Yves here. If humans are fortunate enough merely to suffer a Jackpot rather than a full-bore collapse, perhaps future historians will try to make sense of why individuals and governments did pretty much squat to prevent climate change even when they recognized it really was well underway and would produce very bad outcomes. I imagine that one of those things that they will find unfathomable, being on the other side of the climate disaster, is the ability to rationalize inaction. A big aid in this “apres moi, le deluge” behavior is how businesses and governments analyze investment returns, specifically net present value analysis. For the 2007 IPCC report, economist Nicholas Stern was tasked with estimating the economic impact of climate change. Stern concluded that major action had to be taken then, and had to use a discount rate of 0.5% to justify that, since any cost more than 30 years out is discounted to pretty much zero if you use a “reasonable” interest rate. Stern was also criticized for exaggerating the cost of climate change.
However, investment was the wrong way to look at this problem. We have only one biosphere. The better model would have been insurance, since consumers expect to overpay for the “average” risk rather than and be exposed to the hit of worst outcomes.
By Dana Nuccitelli, research coordinator for the nonprofit Citizens’ Climate Lobby, an environmental scientist, writer, and author of ‘Climatology versus Pseudoscience,’ published in 2015. He has published 10 peer-reviewed studies related to climate change and has been writing about the subject since 2010 for outlets including Skeptical Science and The Guardian. Originally published at Yale Climate Connections
Those opposing a fast transition to renewable energy and other aggressive action to fight catastrophic climate change often argue that the economic costs would be too great. Now, with the proliferation of extreme hurricanes, droughts, floods, wildfires, and other disasters linked to a changing climate, it has grown more apparent that the status quo also carries a cost – defined as the “social cost” of carbon. But recent research indicates existing economic models may have low-balled those potential social costs by trillions of dollars.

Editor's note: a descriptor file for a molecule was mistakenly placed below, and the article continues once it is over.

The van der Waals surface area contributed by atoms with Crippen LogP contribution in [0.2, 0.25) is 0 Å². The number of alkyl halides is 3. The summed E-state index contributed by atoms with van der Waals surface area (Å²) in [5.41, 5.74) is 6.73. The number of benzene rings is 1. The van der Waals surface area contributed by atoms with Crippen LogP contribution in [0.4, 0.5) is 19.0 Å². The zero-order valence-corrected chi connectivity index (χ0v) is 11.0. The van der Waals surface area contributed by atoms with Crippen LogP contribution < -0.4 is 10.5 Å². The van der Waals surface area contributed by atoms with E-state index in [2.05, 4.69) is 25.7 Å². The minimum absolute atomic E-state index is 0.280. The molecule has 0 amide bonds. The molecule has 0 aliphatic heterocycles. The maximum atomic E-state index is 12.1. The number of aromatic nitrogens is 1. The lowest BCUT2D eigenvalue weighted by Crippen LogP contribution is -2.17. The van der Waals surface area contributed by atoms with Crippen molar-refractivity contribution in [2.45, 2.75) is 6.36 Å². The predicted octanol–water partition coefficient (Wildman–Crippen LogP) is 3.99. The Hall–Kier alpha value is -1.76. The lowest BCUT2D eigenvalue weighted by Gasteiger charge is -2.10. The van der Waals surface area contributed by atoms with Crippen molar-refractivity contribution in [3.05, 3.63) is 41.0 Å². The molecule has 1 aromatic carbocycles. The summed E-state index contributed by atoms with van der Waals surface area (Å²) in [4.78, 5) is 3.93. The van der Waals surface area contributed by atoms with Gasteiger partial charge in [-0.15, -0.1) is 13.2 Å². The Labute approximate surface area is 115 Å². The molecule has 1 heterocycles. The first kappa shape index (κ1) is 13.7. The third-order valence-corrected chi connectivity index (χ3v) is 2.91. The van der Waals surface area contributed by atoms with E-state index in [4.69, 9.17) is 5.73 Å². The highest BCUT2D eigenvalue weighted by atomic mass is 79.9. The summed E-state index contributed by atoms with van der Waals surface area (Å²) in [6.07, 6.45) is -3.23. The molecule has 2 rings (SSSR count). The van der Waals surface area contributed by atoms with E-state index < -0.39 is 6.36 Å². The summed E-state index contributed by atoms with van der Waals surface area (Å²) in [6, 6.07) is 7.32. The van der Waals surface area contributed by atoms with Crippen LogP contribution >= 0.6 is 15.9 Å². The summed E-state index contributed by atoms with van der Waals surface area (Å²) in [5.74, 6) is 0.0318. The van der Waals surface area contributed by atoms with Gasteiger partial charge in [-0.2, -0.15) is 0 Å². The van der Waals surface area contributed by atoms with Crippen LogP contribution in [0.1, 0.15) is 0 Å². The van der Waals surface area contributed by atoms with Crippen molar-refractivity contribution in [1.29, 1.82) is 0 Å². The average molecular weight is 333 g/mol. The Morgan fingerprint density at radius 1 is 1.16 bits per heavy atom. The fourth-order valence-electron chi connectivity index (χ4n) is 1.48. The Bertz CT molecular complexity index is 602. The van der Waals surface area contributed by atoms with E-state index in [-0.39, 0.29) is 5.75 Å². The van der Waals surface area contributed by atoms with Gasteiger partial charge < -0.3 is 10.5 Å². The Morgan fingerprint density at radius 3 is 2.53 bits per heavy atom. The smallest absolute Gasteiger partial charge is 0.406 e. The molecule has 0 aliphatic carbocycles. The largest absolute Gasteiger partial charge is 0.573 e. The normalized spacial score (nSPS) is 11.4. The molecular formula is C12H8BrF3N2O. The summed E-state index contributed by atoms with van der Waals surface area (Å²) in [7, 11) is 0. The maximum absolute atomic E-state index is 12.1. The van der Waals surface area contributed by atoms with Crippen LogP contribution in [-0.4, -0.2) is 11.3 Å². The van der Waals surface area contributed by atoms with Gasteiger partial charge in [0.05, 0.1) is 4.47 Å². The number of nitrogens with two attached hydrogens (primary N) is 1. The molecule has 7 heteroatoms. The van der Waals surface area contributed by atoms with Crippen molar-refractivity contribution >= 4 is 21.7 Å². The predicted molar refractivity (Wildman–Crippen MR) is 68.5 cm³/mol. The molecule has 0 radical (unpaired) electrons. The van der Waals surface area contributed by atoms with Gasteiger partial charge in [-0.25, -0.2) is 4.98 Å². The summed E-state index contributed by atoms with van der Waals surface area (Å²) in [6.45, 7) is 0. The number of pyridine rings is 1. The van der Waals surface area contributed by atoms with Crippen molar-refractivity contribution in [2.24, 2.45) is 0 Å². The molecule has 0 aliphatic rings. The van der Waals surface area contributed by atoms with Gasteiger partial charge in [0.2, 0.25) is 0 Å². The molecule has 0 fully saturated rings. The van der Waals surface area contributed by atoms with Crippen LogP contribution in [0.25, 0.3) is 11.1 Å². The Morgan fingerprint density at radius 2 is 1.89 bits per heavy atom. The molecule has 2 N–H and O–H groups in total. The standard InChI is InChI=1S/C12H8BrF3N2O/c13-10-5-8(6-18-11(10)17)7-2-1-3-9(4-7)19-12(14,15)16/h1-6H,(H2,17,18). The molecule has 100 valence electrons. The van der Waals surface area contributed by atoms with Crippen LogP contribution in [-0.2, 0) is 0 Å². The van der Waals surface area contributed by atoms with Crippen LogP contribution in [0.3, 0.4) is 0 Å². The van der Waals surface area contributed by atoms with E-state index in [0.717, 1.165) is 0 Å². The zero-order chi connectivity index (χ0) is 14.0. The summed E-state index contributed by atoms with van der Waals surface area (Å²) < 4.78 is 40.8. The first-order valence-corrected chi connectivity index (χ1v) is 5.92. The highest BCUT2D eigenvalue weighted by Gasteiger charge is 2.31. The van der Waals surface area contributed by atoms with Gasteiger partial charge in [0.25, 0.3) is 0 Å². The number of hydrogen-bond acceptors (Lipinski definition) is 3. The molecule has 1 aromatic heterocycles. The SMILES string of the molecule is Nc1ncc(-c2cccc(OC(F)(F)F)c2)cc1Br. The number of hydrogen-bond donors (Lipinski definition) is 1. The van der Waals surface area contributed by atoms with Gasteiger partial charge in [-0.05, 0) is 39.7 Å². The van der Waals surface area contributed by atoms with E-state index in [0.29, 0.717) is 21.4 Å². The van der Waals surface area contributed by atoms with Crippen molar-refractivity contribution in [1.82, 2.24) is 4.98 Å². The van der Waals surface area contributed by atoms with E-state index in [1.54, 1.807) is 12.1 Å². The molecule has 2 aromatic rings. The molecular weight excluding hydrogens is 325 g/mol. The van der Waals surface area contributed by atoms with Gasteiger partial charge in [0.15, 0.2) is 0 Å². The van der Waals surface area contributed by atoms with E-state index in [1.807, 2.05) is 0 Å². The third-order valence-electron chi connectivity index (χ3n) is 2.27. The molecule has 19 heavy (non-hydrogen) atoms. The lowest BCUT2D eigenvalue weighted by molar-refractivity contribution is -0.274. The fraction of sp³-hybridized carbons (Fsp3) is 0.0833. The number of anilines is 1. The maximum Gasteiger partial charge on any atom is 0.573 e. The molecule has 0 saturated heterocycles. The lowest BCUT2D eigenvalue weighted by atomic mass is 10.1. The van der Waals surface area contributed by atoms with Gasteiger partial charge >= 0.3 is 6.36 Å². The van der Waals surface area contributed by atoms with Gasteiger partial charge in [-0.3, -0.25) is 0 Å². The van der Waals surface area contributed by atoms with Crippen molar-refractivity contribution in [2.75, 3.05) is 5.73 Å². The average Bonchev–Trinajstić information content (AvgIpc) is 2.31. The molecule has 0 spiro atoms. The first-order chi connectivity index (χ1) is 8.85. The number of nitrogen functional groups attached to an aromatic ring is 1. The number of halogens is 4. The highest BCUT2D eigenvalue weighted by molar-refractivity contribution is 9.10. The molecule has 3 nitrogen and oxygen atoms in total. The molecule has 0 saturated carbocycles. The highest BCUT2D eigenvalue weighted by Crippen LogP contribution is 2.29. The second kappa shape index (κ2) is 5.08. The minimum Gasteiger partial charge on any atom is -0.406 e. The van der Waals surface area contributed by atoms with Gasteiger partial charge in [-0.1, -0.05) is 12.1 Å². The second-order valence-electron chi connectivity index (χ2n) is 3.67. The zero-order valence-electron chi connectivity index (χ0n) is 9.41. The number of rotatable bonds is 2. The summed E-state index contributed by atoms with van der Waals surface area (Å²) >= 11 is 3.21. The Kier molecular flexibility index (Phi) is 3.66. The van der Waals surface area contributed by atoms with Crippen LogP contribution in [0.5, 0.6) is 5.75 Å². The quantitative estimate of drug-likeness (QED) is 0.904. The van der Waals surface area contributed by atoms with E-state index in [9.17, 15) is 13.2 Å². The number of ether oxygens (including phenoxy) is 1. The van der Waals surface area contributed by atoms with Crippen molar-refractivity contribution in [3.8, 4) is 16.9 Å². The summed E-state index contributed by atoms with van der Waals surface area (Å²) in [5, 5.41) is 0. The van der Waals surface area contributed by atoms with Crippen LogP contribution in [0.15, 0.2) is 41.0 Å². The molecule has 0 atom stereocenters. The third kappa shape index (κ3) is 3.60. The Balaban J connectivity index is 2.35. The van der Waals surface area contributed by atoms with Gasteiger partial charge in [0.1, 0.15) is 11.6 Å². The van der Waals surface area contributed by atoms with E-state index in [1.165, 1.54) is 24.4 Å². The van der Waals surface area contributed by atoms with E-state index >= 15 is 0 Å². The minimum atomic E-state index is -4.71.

Papers accounting for the value of nature and heat-related mortality conclude that the social cost of carbon is in the hundreds of dollars per ton of carbon dioxide pollution. A new study published in Environmental Research Letters (ERL) also finds that the cost of doing nothing could be 15 times greater yet. The trillion-dollar question for climate economists is: will climate damages have persistent effects that result in slower economic growth?
“Climate change makes detrimental events like the recent heat wave in North America and the floods in Europe much more likely,” noted the new study’s co-author Chris Brierley of the University College London. “If we stop assuming that economies recover from such events within months, the costs of warming look much higher than usually stated. We still need a better understanding of how climate alters economic growth, but even in the presence of small long-term effects, cutting emissions becomes much more urgent.”
That insight has important repercussions for federal climate rules. In adopting new regulations, federal agencies are required to weigh the resulting costs and benefits to American taxpayers. Experts estimate how much a ton of carbon dioxide pollution costs society as a result of the climate change damages it causes. This “social cost” of carbon is notoriously difficult to pin down. Wild cards include uncertainties about the magnitude of climate damages and about the resulting economic costs, and subjective judgments about how much governments value or discount the wellbeing of future generations.
From Obama’s $50 per Ton, to Trump’s Near-Zero, to Biden’s TBD – To Be Determined
The Obama administration pegged the social cost of carbon at about $50 per ton, but the Trump administration reduced the federal social cost of carbon estimate to near zeroby heavily discounting the value of future generations and entirely disregarding the wellbeing of humans beyond U.S. borders. The Biden administration reversed those changes by restoring the Obama administration estimate and now is in the process of incorporating the latest research to further update the value.